“People all want the same thing. They want to be healthy, to have a nice home, to have their children safe and successful,” notes Slonim. Data may prove to be the most effective tool in recent history.
Early Childhood Education Collaborative Makes $3.7 million in Grants
The Early Education Funders Collaborative, which includes The McGowan Fund, has announced $3.7 million in grants supporting nine non-profit organizations and initiatives serving children ages birth to 5 in the six-county Kansas City metro area.
The goal of the early learning fund is to increase quality and access for low-income families and children of color. The organizations will use grants to hire new teachers, provide training and expand capacity to serve more children.
The grant recipients are: Child Advocacy Services Center, Inc. (The Children’s Place); El Centro, Inc.; Guadalupe Centers; Head Start of Shawnee Mission, Inc. (Growing Futures Early Education Center); Mid-America Regional Council Community Services Corp.; Operation Breakthrough, Inc.; Kansas City Missouri Public Schools (KCPS Early Learning Program); United Inner City Services (St. Mark Child and Family Development Center); University of Kansas Medical Center Research Institute (Educare).
“It is beyond thrilling to be able to recognize our first grantees as a Collaborative,” said Denise St. Omer, vice president of grant-making and inclusion initiatives at the Greater Kansas City Community Foundation, a member of the Collaborative. “We know the critical need these nine organizations serve to prepare children for success in kindergarten. We believe the grants they are receiving will allow them to have a positive effect on nearly 6,000 Kansas City children.”
Several of the organizations will use the grant funding to expand capacity and accept more children. Others are using the funds to hire additional staff, enact new teacher training and parent engagement programs, implement a kindergarten-readiness screening pilot program or work with a mental health consultant.
More information about the Collaborative is available at www.growyourgiving.org/early-ed. The next application period will begin in the fall.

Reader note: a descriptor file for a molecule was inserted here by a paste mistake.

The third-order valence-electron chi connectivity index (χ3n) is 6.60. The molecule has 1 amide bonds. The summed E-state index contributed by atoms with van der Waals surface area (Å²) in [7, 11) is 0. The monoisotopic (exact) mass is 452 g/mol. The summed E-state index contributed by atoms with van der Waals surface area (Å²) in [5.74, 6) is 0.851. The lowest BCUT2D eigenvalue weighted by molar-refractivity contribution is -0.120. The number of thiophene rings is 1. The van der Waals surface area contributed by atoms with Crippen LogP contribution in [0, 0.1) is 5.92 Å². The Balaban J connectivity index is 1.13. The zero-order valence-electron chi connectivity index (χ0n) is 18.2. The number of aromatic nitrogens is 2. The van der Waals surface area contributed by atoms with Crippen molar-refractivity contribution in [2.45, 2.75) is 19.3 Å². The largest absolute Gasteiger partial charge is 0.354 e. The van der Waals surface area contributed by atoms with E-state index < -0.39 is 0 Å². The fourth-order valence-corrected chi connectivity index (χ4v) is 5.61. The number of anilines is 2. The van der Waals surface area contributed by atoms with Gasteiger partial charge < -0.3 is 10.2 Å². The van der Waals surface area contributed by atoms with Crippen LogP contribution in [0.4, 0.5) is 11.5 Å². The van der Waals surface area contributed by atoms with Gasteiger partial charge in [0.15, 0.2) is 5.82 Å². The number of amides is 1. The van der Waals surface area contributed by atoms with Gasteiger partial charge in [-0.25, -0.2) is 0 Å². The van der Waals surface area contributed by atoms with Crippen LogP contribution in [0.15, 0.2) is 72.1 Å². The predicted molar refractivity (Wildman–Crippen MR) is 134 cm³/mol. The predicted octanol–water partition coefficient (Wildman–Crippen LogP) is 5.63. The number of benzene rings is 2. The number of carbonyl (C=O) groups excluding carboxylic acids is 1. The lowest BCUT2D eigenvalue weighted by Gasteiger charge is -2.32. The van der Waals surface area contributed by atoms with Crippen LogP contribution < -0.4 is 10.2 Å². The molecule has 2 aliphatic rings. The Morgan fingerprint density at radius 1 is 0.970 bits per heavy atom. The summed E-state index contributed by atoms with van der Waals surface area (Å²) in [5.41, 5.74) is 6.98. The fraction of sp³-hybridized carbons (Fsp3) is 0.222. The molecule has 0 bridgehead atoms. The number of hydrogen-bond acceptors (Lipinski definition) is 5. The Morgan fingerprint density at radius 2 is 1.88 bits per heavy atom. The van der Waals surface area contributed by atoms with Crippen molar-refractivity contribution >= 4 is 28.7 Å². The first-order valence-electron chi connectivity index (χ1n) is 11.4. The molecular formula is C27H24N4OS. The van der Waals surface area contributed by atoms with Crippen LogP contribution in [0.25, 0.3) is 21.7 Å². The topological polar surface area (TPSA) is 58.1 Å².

Other organizations involved in the Collaborative include the Ewing Marion Kauffman Foundation, Francis Family Foundation, George K. Baum Family Foundation, Greater Kansas City Community Foundation, Hall Family Foundation, Hispanic Development Fund, The H & R Block Foundation, Stanley H. Durwood Foundation, and United Way of Greater Kansas City.
McGowan Supports Early Childhood Education Collaborative
The McGowan Fund has joined nine other philanthropic organizations to establish a new fund aimed at improving early childhood education in the six-county metro area around Kansas City. The primary target: programs that support teacher and leader development, parent engagement, and creation or expansion of quality programming.
With a goal of increasing the access to quality programs for low-income families and children of color, the Early Education Funders Collaborative is making awards of as much as $500,000. The Collaborative was founded by the Ewing Marion Kauffman Foundation.
This is the first time that McGowan has joined a collaboration of this size. Increasingly, the board is interested in these kinds of partnerships, which can leverage resources and bring a new scale to the Fund’s work. “Working with other foundations has a multiplier effect,” explains Diana Spencer, executive director of the Fund. “The collaboration gives us greater reach in our support for low-income children who have limited access to the power of early childhood education. We’re so pleased to be part of this group,” she adds. Among the partners in this effort: Greater Kansas City Community Foundation, the Hall Family Foundation, and the Francis Family Foundation.
The collaboration also serves to increase awareness and visibility around an issue of major importance, notes Spencer. According to a Harvard report, every $1 invested in early childhood education can reap returns as high as $16.14 in benefits to the individual and society. Among the social benefits: higher income taxes and lower crime costs.